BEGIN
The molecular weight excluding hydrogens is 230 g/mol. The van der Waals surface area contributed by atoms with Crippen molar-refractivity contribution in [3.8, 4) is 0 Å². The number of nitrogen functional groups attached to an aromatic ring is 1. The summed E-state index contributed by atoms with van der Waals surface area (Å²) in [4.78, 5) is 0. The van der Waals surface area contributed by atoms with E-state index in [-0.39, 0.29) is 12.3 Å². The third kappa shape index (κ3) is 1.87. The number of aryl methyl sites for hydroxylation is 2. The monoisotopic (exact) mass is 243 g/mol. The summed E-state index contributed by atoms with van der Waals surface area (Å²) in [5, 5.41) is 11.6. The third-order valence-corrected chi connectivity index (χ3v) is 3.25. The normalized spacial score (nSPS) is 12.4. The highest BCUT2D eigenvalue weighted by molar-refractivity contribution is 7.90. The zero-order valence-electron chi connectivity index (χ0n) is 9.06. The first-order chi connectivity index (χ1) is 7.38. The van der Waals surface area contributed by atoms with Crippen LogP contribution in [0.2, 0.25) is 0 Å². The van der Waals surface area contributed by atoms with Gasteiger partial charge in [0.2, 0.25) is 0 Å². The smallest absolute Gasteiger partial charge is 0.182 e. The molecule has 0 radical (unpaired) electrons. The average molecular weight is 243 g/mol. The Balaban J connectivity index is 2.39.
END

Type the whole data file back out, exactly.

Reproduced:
The molecular weight excluding hydrogens is 230 g/mol. The van der Waals surface area contributed by atoms with Crippen molar-refractivity contribution in [3.8, 4) is 0 Å². The number of nitrogen functional groups attached to an aromatic ring is 1. The summed E-state index contributed by atoms with van der Waals surface area (Å²) in [4.78, 5) is 0. The van der Waals surface area contributed by atoms with E-state index in [-0.39, 0.29) is 12.3 Å². The third kappa shape index (κ3) is 1.87. The number of aryl methyl sites for hydroxylation is 2. The monoisotopic (exact) mass is 243 g/mol. The summed E-state index contributed by atoms with van der Waals surface area (Å²) in [5, 5.41) is 11.6. The third-order valence-corrected chi connectivity index (χ3v) is 3.25. The normalized spacial score (nSPS) is 12.4. The highest BCUT2D eigenvalue weighted by molar-refractivity contribution is 7.90. The zero-order valence-electron chi connectivity index (χ0n) is 9.06. The first-order chi connectivity index (χ1) is 7.38. The van der Waals surface area contributed by atoms with Crippen LogP contribution in [0.2, 0.25) is 0 Å². The van der Waals surface area contributed by atoms with Gasteiger partial charge in [0.2, 0.25) is 0 Å². The smallest absolute Gasteiger partial charge is 0.182 e. The molecule has 0 radical (unpaired) electrons. The average molecular weight is 243 g/mol. The Balaban J connectivity index is 2.39.